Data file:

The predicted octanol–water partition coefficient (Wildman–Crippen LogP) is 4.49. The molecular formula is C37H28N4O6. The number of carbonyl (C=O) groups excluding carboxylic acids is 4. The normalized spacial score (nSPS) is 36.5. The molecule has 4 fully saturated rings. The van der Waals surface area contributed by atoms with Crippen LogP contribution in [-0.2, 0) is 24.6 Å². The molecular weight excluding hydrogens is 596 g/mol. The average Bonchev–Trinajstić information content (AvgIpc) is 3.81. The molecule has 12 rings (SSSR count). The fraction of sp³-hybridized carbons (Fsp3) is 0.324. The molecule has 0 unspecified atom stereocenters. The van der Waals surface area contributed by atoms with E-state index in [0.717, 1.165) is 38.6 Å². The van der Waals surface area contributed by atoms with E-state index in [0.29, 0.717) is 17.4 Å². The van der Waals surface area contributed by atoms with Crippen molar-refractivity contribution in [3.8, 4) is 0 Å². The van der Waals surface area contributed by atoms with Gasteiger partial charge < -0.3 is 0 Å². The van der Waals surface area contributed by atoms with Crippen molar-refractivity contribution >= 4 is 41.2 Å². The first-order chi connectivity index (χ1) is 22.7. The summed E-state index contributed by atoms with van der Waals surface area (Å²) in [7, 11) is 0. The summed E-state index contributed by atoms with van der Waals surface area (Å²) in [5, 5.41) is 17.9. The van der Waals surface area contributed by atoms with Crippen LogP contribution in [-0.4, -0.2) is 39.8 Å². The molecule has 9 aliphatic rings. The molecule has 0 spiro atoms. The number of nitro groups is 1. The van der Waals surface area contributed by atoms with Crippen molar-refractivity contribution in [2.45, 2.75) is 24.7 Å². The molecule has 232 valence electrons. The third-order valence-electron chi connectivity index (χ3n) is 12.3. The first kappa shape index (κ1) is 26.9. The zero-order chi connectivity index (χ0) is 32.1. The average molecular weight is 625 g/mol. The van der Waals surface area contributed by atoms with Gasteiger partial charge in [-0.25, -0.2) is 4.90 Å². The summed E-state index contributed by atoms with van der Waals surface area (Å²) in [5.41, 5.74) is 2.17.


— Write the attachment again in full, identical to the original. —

The predicted octanol–water partition coefficient (Wildman–Crippen LogP) is 4.49. The molecular formula is C37H28N4O6. The number of carbonyl (C=O) groups excluding carboxylic acids is 4. The normalized spacial score (nSPS) is 36.5. The molecule has 4 fully saturated rings. The van der Waals surface area contributed by atoms with Crippen LogP contribution in [-0.2, 0) is 24.6 Å². The molecular weight excluding hydrogens is 596 g/mol. The average Bonchev–Trinajstić information content (AvgIpc) is 3.81. The molecule has 12 rings (SSSR count). The fraction of sp³-hybridized carbons (Fsp3) is 0.324. The molecule has 0 unspecified atom stereocenters. The van der Waals surface area contributed by atoms with E-state index in [0.717, 1.165) is 38.6 Å². The van der Waals surface area contributed by atoms with E-state index in [0.29, 0.717) is 17.4 Å². The van der Waals surface area contributed by atoms with Crippen molar-refractivity contribution in [3.8, 4) is 0 Å². The van der Waals surface area contributed by atoms with Gasteiger partial charge < -0.3 is 0 Å². The van der Waals surface area contributed by atoms with Crippen molar-refractivity contribution >= 4 is 41.2 Å². The first-order chi connectivity index (χ1) is 22.7. The summed E-state index contributed by atoms with van der Waals surface area (Å²) in [7, 11) is 0. The summed E-state index contributed by atoms with van der Waals surface area (Å²) in [5, 5.41) is 17.9. The van der Waals surface area contributed by atoms with Crippen LogP contribution in [-0.4, -0.2) is 39.8 Å². The molecule has 9 aliphatic rings. The molecule has 0 spiro atoms. The number of nitro groups is 1. The van der Waals surface area contributed by atoms with Crippen molar-refractivity contribution in [2.45, 2.75) is 24.7 Å². The molecule has 232 valence electrons. The third-order valence-electron chi connectivity index (χ3n) is 12.3. The first kappa shape index (κ1) is 26.9. The zero-order chi connectivity index (χ0) is 32.1. The average molecular weight is 625 g/mol. The van der Waals surface area contributed by atoms with Gasteiger partial charge in [-0.25, -0.2) is 4.90 Å². The summed E-state index contributed by atoms with van der Waals surface area (Å²) in [5.41, 5.74) is 2.17.